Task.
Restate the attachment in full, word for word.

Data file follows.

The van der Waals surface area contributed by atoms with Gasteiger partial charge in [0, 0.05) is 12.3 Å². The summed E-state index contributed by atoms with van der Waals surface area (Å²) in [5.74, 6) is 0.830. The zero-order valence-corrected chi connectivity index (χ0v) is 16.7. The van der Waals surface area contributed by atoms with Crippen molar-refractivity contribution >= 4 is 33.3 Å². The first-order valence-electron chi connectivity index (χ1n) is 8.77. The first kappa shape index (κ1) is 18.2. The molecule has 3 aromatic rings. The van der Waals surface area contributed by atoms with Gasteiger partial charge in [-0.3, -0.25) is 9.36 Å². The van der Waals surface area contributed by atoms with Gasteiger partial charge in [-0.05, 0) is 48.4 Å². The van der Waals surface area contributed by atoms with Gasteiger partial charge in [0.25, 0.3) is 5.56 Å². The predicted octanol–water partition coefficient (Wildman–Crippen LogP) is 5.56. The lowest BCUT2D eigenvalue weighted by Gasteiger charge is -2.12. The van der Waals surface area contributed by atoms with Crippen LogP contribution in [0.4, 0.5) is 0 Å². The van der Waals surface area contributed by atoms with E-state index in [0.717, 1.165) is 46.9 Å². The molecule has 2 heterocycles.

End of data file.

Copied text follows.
The van der Waals surface area contributed by atoms with Gasteiger partial charge in [0, 0.05) is 12.3 Å². The summed E-state index contributed by atoms with van der Waals surface area (Å²) in [5.74, 6) is 0.830. The zero-order valence-corrected chi connectivity index (χ0v) is 16.7. The van der Waals surface area contributed by atoms with Crippen molar-refractivity contribution >= 4 is 33.3 Å². The first-order valence-electron chi connectivity index (χ1n) is 8.77. The first kappa shape index (κ1) is 18.2. The molecule has 3 aromatic rings. The van der Waals surface area contributed by atoms with Gasteiger partial charge in [-0.3, -0.25) is 9.36 Å². The van der Waals surface area contributed by atoms with Gasteiger partial charge in [-0.05, 0) is 48.4 Å². The van der Waals surface area contributed by atoms with Gasteiger partial charge in [0.25, 0.3) is 5.56 Å². The predicted octanol–water partition coefficient (Wildman–Crippen LogP) is 5.56. The lowest BCUT2D eigenvalue weighted by Gasteiger charge is -2.12. The van der Waals surface area contributed by atoms with Crippen LogP contribution in [0.4, 0.5) is 0 Å². The van der Waals surface area contributed by atoms with E-state index in [0.717, 1.165) is 46.9 Å². The molecule has 2 heterocycles.